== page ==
gavinfloyd

Pitching baseballs in upwards of 90 miles per hour puts incredible strain on your body. It is shocking to read but it’s true. Consider all the tiny bones and ligaments tasked with bending, twisting, and rubbing to execute this most difficult feat.

Sometimes, it takes time – a lifetime of bullpen sessions and 30 pitch-innings and 200 inning season after 200 inning season before your body begins to say “uncle.” Such is the case with Roy Halladay, who experienced some freakish injuries throughout his career but now looks to be fully breaking down. In the midst of his second consecutive disappointing season, Roy Halladay went to the disabled list today with shoulder inflammation.

Right now, Gavin Floyd would kill for a little shoulder inflammation.

The White Sox right-hander is scheduled to undergo Tommy John surgery tomorrow to “repair the ulnar collateral ligament and a torn flexor muscle in his right arm” according to the Chicago Tribune. This after the White Sox discovered a muscle tear in addition to his elbow soreness.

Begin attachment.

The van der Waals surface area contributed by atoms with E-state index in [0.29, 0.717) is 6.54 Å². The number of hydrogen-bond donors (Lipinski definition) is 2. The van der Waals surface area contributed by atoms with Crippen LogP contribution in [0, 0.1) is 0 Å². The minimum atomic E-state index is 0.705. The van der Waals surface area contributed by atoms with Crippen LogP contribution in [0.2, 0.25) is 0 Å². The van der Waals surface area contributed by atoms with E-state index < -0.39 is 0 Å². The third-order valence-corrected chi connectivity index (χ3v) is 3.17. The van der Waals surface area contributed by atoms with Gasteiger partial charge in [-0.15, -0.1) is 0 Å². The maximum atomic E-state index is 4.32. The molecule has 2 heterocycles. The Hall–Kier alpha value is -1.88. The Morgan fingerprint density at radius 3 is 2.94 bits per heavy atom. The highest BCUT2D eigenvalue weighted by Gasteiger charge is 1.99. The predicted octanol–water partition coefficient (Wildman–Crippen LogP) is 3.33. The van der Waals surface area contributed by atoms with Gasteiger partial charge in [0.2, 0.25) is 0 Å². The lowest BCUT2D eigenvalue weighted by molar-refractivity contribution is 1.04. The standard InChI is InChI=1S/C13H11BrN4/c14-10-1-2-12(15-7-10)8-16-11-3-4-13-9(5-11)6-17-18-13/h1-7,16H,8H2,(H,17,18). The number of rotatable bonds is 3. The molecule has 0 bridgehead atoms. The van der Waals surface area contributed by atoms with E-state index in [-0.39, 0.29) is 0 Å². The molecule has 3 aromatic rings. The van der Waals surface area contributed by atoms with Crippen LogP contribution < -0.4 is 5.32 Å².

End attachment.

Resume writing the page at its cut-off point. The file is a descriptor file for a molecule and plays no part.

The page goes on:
This is a huge blow for Floyd, as the double whammy of arm injuries should keep him out for 14-19 months. Nearly two full seasons, putting his 2014 season in doubt.

Between his precise long-term injury and the nebulous nature of Halladay’s shoulder, the bicep tendinitis believed to be holding Andrew Bailey back seems like child’s play. It isn’t, as the oft-injured Bailey will attest, but it doesn’t call the Red Sox pitcher’s entire future into question.

Pitching is hard. A pitcher like Halladay already defied the odds in compiling 2700 career innings, that he was still considered one of the best in the game for so long is basically miraculous. Gavin Floyd’s resume pales in comparison to Halladay’s award-studded career but he is headed intro free agency. Looking for a payday after missing essentially two years will require at least one bounce-back year on a pillow contract.

I don’t wish the terrifying solitude of rehab on anyone, let alone an extra six months worth facing an ensure future beyond it. Good luck, Gavin.